(1972, GB, 89 min) Dir James Hill. Cast Ron Rifkin, Bill Travers, Virginia McKenna.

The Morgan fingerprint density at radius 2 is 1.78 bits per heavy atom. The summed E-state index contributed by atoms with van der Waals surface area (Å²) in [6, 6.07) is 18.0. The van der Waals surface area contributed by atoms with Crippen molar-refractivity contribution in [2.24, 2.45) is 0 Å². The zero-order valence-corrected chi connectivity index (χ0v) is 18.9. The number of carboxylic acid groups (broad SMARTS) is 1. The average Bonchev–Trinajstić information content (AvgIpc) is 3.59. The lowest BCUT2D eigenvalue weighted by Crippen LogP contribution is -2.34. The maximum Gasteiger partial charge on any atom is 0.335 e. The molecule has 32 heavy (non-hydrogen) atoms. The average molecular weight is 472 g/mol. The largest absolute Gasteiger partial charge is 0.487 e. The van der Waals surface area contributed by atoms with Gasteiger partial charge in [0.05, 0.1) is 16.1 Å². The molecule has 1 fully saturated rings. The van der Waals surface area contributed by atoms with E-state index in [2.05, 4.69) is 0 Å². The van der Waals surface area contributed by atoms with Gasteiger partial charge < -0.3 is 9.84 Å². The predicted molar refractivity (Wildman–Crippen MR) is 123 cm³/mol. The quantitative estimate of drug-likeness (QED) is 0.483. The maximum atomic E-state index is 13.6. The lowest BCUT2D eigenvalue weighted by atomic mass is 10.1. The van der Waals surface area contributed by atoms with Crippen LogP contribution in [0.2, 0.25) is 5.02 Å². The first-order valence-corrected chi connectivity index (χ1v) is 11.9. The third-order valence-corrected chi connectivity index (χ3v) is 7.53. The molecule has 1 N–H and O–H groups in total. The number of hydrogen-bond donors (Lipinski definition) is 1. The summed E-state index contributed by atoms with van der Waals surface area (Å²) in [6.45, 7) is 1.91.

Environmental sci-fi from the Born Free director. It’s the undated future and through a combination of poaching and the environmental devastation caused by a limited nuclear war all of the elephants of Africa are now dead. American journalist Alan Finch (Rifkin) is sent to Botswana to follow-up on a tip-off of a sighting from conservationists Frank and Mary Beckett (Travers and McKenna). The first half of the film finds our trio travelling uncomfortably, Finch’s city-living type not cottoning on to the Beckett’s nature loving ways. After they find the elusive elephant the second half becomes a kind of dirge with their every attempt to help the sickly survivor failing. At the end the world’s media convenes on this dying elephant, filming it as it expires. Finch’s conversion is complete when he is asked by a newscaster what the big deal is – “We have elephants in zoos, right?” Finch shakes his head. “No,” he says, “This wasn’t an elephant in a zoo. This was the last real elephant there will ever be.” A heartfelt film with no embellishments in it’s vision of the future – no hover cars or ray guns – that would suggest either the film’s modest budget or that the story they’re telling is something less than allegory.